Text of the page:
Developing Your Soft Skills
Fewer things impact your overall satisfaction with your job than the quality of the coworker relationships you have with your peers and leadership. Research into workplace satisfaction reported by MIT’s Sloan Management Review indicates that having positive coworker relationships can increase your creativity, make you more resilient emotionally, and enjoy your work more. All of these help you feel more connected to your career, your workplace and enjoy your job.
In contrast, feeling disconnected (or worse, in conflict) with your coworkers leads to disengagement from your work, reduced sense of satisfaction with or loyalty to your organization, lower productivity, more stress, and even a toxic workplace environment.
Having positive coworker relationships is vitally important. Playing well with others matters. Here are some tips to developing soft skills that I share with my career coaching clients on how to strengthen coworker relationships– no matter where your work takes place!
Prioritize Positive Interactions
It’s true, technology has interfered with building these important relationships at work. Messaging, email, and virtual meetings often replace chatting together in the breakroom or casual conversations in the hallway. This can create an absence of friendly small talk that leads to closer connections. Particularly if you work at home, you may feel that your interactions with your coworkers are limited to “all business, all the time.”
But even those working in a traditional workplace setting find building effective relationships to be difficult to create and navigate. Particularly when your day is packed with meetings and deliverables, it can be hard to find the time to connect with a coworker on a human-to-human level.
Thankfully, the simplest, most effective relationship-building tools take almost no time at all. Smiling (emojis count), friendly greetings, expressions of empathy, words of appreciation, and questions that convey your interest in the other person as a human being will go a long way in building trust and rapport with your coworkers.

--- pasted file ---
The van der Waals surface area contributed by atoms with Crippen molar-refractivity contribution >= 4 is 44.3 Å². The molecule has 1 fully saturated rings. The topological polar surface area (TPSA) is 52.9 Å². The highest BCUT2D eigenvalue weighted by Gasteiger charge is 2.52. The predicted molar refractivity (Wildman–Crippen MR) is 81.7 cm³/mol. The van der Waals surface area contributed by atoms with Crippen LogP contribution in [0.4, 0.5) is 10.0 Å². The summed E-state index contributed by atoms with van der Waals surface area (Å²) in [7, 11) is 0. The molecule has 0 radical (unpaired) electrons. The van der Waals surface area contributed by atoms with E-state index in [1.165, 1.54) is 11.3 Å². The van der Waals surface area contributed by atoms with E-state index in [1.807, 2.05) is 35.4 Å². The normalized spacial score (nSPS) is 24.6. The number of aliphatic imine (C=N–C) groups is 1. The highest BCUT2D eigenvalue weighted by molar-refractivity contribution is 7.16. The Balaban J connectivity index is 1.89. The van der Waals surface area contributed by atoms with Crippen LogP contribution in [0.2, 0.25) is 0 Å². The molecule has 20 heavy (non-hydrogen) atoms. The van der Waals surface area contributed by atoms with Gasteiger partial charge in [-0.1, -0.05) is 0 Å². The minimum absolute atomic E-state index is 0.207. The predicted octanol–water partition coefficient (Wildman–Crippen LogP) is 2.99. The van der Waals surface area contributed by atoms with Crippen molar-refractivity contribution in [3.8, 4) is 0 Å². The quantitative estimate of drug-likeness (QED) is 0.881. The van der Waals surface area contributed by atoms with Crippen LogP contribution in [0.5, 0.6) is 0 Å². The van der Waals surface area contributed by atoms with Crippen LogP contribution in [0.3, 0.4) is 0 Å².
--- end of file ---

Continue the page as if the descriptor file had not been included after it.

Not everyone views a work project the same as you do. It’s OK to disagree. Be sure you use a respectful tone and if you are angry, slow down. Consider the best time and approach for voicing your opinion.
Have you ever worked with someone who pretty much killed every idea you’ve ever presented? If so, you know how tough working on their team can be and how little engagement you’ll want with this coworker. Bring good questions and bring solutions to the table for your concerns.
Acknowledge Your Coworkers
A simple “good morning” or “how was your weekend?” is often all it takes. Planning a breaktime walk or coffee together can be a great way to get to know the people you work with everyday.
Hear your coworkers out, don’t interrupt in meetings, ask for clarification of ideas and let your coworkers know you’re listening. Learning to effectively listen will open conversation up organically.
Keep Your Commitments
Your work affects everyone on the team. If you commit to a timeline for completing a project, make it happen. Coworkers quickly learn who can be trusted to get their work finished on time.
Share Credit Where Credit is Due
Nothing kills trust like stealing coworkers’ ideas and presenting them as your own. It will be tough to rebuild trust, and your teammates may begin to withhold important ideas and information from you as a result. If it’s your idea, shine. If it’s not, let someone else shine.
What skill will you practice this week? Share with us in the comments section below!
Wishing you success,
Linda Pounds, M.A., LMFT
Linda Pounds, M.A, LMFT is a Licensed Marriage/Family Therapist (LMFT) and Certified Emotional Intelligence Leadership Coach at Growing Self. She works with individuals and couples who face the challenge of merging their work lives with personal lives and the impact each has on the other. Her work with leaders and leadership teams includes Emotional Intelligence (EI) Coaching and assessments, leading to a positive impact on individuals and organizations.
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